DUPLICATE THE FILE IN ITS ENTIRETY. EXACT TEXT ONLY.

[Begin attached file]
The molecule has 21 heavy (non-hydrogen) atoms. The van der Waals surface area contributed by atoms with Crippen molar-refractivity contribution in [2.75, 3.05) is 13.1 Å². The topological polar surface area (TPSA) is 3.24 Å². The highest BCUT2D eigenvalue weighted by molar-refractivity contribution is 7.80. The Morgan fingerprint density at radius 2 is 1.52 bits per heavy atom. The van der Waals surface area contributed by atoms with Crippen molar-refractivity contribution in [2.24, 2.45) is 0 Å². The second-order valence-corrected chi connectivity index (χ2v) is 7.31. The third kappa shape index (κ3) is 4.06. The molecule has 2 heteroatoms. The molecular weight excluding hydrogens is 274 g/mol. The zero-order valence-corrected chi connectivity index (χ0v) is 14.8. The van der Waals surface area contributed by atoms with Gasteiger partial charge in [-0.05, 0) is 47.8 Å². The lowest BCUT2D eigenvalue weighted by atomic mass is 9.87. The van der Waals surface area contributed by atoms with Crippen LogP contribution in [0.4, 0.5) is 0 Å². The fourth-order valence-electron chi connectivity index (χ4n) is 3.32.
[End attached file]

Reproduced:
The molecule has 21 heavy (non-hydrogen) atoms. The van der Waals surface area contributed by atoms with Crippen molar-refractivity contribution in [2.75, 3.05) is 13.1 Å². The topological polar surface area (TPSA) is 3.24 Å². The highest BCUT2D eigenvalue weighted by molar-refractivity contribution is 7.80. The Morgan fingerprint density at radius 2 is 1.52 bits per heavy atom. The van der Waals surface area contributed by atoms with Crippen molar-refractivity contribution in [2.24, 2.45) is 0 Å². The second-order valence-corrected chi connectivity index (χ2v) is 7.31. The third kappa shape index (κ3) is 4.06. The molecule has 2 heteroatoms. The molecular weight excluding hydrogens is 274 g/mol. The zero-order valence-corrected chi connectivity index (χ0v) is 14.8. The van der Waals surface area contributed by atoms with Gasteiger partial charge in [-0.05, 0) is 47.8 Å². The lowest BCUT2D eigenvalue weighted by atomic mass is 9.87. The van der Waals surface area contributed by atoms with Crippen LogP contribution in [0.4, 0.5) is 0 Å². The fourth-order valence-electron chi connectivity index (χ4n) is 3.32.